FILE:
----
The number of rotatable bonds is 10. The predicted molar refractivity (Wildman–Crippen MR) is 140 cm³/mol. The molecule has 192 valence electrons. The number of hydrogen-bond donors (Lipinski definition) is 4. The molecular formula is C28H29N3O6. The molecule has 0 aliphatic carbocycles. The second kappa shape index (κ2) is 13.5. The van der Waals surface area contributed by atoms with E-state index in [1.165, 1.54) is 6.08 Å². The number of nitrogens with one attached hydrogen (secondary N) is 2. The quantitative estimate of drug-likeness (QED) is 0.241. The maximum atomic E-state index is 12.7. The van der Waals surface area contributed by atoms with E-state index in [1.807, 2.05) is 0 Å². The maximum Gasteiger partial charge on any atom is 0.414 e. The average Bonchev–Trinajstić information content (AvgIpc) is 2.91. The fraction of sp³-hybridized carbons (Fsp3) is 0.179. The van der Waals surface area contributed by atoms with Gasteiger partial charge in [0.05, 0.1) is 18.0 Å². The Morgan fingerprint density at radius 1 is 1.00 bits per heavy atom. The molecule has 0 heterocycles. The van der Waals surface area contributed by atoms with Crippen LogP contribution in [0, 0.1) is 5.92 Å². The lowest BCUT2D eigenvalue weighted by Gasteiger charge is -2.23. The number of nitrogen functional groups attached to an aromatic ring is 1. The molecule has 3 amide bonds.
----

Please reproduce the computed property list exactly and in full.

The number of rotatable bonds is 10. The predicted molar refractivity (Wildman–Crippen MR) is 140 cm³/mol. The molecule has 192 valence electrons. The number of hydrogen-bond donors (Lipinski definition) is 4. The molecular formula is C28H29N3O6. The molecule has 0 aliphatic carbocycles. The second kappa shape index (κ2) is 13.5. The van der Waals surface area contributed by atoms with E-state index in [1.165, 1.54) is 6.08 Å². The number of nitrogens with one attached hydrogen (secondary N) is 2. The quantitative estimate of drug-likeness (QED) is 0.241. The maximum atomic E-state index is 12.7. The van der Waals surface area contributed by atoms with E-state index in [1.807, 2.05) is 0 Å². The maximum Gasteiger partial charge on any atom is 0.414 e. The average Bonchev–Trinajstić information content (AvgIpc) is 2.91. The fraction of sp³-hybridized carbons (Fsp3) is 0.179. The van der Waals surface area contributed by atoms with Gasteiger partial charge in [0.05, 0.1) is 18.0 Å². The Morgan fingerprint density at radius 1 is 1.00 bits per heavy atom. The molecule has 0 heterocycles. The van der Waals surface area contributed by atoms with Crippen LogP contribution in [0, 0.1) is 5.92 Å². The lowest BCUT2D eigenvalue weighted by Gasteiger charge is -2.23. The number of nitrogen functional groups attached to an aromatic ring is 1. The molecule has 3 amide bonds.